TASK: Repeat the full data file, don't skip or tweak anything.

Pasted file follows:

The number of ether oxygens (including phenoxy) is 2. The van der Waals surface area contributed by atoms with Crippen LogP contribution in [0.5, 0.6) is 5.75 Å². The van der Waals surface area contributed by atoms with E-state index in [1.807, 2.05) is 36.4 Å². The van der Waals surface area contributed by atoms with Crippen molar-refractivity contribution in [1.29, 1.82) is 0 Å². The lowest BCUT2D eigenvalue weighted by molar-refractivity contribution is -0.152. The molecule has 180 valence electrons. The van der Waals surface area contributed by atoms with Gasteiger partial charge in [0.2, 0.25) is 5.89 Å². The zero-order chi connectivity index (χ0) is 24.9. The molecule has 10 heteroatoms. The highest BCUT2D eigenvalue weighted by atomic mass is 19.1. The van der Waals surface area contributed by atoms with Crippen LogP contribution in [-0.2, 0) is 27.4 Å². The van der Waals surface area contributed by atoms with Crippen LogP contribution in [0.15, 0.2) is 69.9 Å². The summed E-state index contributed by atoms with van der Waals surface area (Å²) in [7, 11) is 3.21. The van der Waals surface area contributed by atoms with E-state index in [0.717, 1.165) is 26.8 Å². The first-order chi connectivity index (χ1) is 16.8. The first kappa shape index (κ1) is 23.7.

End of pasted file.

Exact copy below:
The number of ether oxygens (including phenoxy) is 2. The van der Waals surface area contributed by atoms with Crippen LogP contribution in [0.5, 0.6) is 5.75 Å². The van der Waals surface area contributed by atoms with E-state index in [1.807, 2.05) is 36.4 Å². The van der Waals surface area contributed by atoms with Crippen molar-refractivity contribution in [1.29, 1.82) is 0 Å². The lowest BCUT2D eigenvalue weighted by molar-refractivity contribution is -0.152. The molecule has 180 valence electrons. The van der Waals surface area contributed by atoms with Gasteiger partial charge in [0.2, 0.25) is 5.89 Å². The zero-order chi connectivity index (χ0) is 24.9. The molecule has 10 heteroatoms. The highest BCUT2D eigenvalue weighted by atomic mass is 19.1. The van der Waals surface area contributed by atoms with Crippen LogP contribution in [-0.2, 0) is 27.4 Å². The van der Waals surface area contributed by atoms with Crippen LogP contribution in [0.15, 0.2) is 69.9 Å². The summed E-state index contributed by atoms with van der Waals surface area (Å²) in [7, 11) is 3.21. The van der Waals surface area contributed by atoms with E-state index in [0.717, 1.165) is 26.8 Å². The first-order chi connectivity index (χ1) is 16.8. The first kappa shape index (κ1) is 23.7.